OBG Adoption Book ListWhether you’re new to adoption or have been navigating the experience for decades, the books on this list will give you important perspectives on adoption issues. Learn how your experience fits into the larger landscape of adoption in the U.S.!
Have a suggestion for a resource to add to our list? Need help finding support near you? Call (740) 675-2770 or send us a message!
Adoption Competent Therapists in Ohio
Dawn Friedman, MSEd, LPC , Building Family Counseling
6660 High St. #1A, Columbus, OH 43085 / (614)623-3294
Dawn specializes in post-adoption support and is an especially great resource for families navigating open adoption and families with younger children and teens.
Penny D. Winkle LISW-S, LPCC S, BCD
3620 North High Street, Columbus, OH 43214 / (614) 262-5677
Jennifer R. Schantz, PhD
450 W. Wilson Bridge Road, Suite 350, Worthington, OH 43085 / (614) 436-6080 ext. 4
Support Groups & Services
Adoption Network Cleveland
A non-profit organization in Northeast Ohio that provides support, advocacy and education services for all those touched by adoption…founded by an Ohio adoptee! If you live in Northeast Ohio, ANC’s support groups are great!
American Adoption Congress
A national organization committed to progressive adoption reforms. If you or your family now live out of state, check their homepage for a listing of affiliated support groups across the country!
Coalition of Adoptive Families
Offering support groups and educational programs in Central Ohio for adoptive parents, primary caregivers and adoptees.
OSU Wexner Medical Center- Mental and Behavior Health Resources
OSU Wexner Medical Center offers confidential treatment in a caring environment at Ohio State Harding Hospital, Talbot Addiction Medicine and other Ohio State outpatient sites. OSU Harding Hospital provides the most comprehensive behavioral healthcare services for adults, older adults, children and adolescents in central Ohio- including: crisis management programs, partial hospitalization and outpatient therapy programs, and Women’s Health programs. They offer more treatment options and a more experienced and diversified staff than any other psychiatric or behavioral health care provider in the area.
- If there is a risk of suicide or violence – Call 911 – Some mental and behavioral health conditions can contribute to the risk of suicide and to acts of violence. If you or another individual have suicidal thoughts or thoughts about harming yourself or someone else, call 911 immediately and ask for help to resolve the crisis situation.
Ohio Family Care Association (OFCA)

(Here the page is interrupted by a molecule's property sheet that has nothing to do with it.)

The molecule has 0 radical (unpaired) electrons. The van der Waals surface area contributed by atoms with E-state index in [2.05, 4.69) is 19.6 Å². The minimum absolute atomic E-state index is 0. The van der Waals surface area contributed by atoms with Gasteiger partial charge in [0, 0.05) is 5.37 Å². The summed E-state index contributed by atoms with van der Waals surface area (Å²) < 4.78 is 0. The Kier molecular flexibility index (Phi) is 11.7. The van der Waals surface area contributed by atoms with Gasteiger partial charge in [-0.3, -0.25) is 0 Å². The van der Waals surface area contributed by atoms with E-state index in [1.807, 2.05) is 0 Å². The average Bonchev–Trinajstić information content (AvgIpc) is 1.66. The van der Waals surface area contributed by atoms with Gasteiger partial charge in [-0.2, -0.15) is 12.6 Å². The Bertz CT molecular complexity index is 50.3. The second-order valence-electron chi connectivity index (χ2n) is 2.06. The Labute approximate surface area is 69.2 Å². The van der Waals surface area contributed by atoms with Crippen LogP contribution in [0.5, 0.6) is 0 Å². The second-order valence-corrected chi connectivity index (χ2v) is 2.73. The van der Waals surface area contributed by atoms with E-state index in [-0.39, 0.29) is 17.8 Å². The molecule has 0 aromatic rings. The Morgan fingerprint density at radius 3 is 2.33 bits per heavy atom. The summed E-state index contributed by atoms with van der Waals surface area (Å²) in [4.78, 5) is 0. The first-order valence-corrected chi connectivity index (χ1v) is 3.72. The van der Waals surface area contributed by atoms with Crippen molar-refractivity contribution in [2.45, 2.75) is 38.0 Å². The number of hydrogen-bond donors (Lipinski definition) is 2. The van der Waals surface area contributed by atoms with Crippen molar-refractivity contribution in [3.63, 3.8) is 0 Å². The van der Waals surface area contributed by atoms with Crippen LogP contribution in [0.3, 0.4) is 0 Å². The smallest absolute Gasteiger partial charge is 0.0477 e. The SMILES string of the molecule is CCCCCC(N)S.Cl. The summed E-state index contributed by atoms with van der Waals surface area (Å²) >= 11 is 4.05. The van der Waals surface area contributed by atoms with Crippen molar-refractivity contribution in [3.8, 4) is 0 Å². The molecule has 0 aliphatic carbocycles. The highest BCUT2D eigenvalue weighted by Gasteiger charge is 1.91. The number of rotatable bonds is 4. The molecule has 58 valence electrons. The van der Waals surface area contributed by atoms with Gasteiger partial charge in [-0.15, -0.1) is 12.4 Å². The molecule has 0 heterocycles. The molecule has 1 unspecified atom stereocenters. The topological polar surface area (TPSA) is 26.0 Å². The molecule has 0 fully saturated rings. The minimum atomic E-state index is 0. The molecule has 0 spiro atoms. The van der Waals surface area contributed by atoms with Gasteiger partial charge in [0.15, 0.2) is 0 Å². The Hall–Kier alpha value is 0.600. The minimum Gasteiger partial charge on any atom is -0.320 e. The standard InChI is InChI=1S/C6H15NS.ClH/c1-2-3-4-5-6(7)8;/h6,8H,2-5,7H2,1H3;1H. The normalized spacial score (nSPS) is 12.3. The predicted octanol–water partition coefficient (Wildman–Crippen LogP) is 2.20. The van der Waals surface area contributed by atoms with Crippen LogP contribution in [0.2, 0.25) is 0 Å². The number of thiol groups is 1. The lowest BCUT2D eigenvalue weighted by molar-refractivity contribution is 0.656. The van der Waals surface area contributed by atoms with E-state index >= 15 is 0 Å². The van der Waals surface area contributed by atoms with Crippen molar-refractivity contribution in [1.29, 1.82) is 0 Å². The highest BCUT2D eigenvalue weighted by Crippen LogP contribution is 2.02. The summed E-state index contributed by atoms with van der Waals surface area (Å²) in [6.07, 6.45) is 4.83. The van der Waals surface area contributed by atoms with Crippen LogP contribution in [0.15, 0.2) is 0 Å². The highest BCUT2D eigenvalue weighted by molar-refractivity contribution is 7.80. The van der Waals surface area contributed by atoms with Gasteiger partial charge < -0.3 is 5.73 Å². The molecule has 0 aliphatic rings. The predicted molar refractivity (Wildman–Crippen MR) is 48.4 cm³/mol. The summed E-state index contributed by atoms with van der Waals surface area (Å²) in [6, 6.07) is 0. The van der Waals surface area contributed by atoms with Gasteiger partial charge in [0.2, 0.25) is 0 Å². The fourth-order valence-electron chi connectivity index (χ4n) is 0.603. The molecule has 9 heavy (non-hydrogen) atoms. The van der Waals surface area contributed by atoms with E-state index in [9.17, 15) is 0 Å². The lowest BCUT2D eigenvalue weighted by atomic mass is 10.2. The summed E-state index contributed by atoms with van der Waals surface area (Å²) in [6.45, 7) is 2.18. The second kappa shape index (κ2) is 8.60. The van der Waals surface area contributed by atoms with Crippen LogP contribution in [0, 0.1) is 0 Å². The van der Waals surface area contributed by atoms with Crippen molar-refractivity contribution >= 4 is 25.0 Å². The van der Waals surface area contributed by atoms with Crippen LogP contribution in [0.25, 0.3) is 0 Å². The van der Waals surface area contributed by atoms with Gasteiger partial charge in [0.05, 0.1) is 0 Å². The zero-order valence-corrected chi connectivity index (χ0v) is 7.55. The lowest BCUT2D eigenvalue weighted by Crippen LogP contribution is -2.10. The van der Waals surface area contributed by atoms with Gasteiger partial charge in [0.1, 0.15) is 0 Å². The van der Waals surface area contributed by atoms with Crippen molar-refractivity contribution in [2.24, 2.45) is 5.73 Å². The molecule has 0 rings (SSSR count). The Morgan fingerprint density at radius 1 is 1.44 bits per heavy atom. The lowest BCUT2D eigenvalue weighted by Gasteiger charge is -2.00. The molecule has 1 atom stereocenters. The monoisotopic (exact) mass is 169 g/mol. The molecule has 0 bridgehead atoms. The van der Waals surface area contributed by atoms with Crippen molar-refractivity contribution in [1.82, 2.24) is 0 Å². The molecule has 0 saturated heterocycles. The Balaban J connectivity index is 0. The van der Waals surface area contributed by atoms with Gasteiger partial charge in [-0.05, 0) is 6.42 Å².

OFCA’s programs and advocacy brings together the voices adoptive, foster, kinship, and respite families (resource families) and birth families (primary families) to jointly serve children and families who have contact with public child protective services in Ohio. OFCA sponsors a Primary Parent Advisory Council that helps families who have been in touch with Ohio’s child placement systems have a voice in the child welfare policies that impact their lives.
XIX Recovery Support Services- China Krys Darrington
Our amazing member China provides institutional trainings and peer recovery support services, with special emphasis on issues of adoption and addiction. She’s an incredible resource in Ohio for pregnant women and birthparents who are substance abusing or in recovery- and a resource for anyone who wants to understand the complex intersections between adoption and addiction.
Blogs and Websites of Interest
Adoption Equity Ohio
A grassroots network organized by adoptees and birthparents that successfully changed Ohio adoption law to give adult adoptees access to their original birth certificates. This new law goes into effect in 2014-2015! Visit the site to find out how this law impacts adoptees and birthparents.
Alliance for the Study of Adoption and Culture
An international academic association dedicated to the interdisciplinary study of adoption.
The amazing writers of Lost Daughters are women who are themselves adopted. They write about the institutions and experiences of adoption, paying close attention to the intersections of adoption issues and race, faith, politics, media, relationships and parenting.
Ohio Putative Father Registry
We get a lot of questions about Ohio’s Putative Father Registry and it’s important to understand how Ohio handles the rights of unmarried men in adoption. A putative father is a legal term used to describe an unmarried man who may be the biological father of a child, but who has not had paternity established according to state law. Many states, including Ohio, have a ‘putative father registry’ for men to voluntarily indicate their intention to establish paternity. A putative father must sign up with the registry within a very specific time frame (in Ohio, it’s no later than 30 days after birth) in order to be notified about an adoption involving the child. Read about Ohio’s putative father laws here and here, and explore different laws in other states here.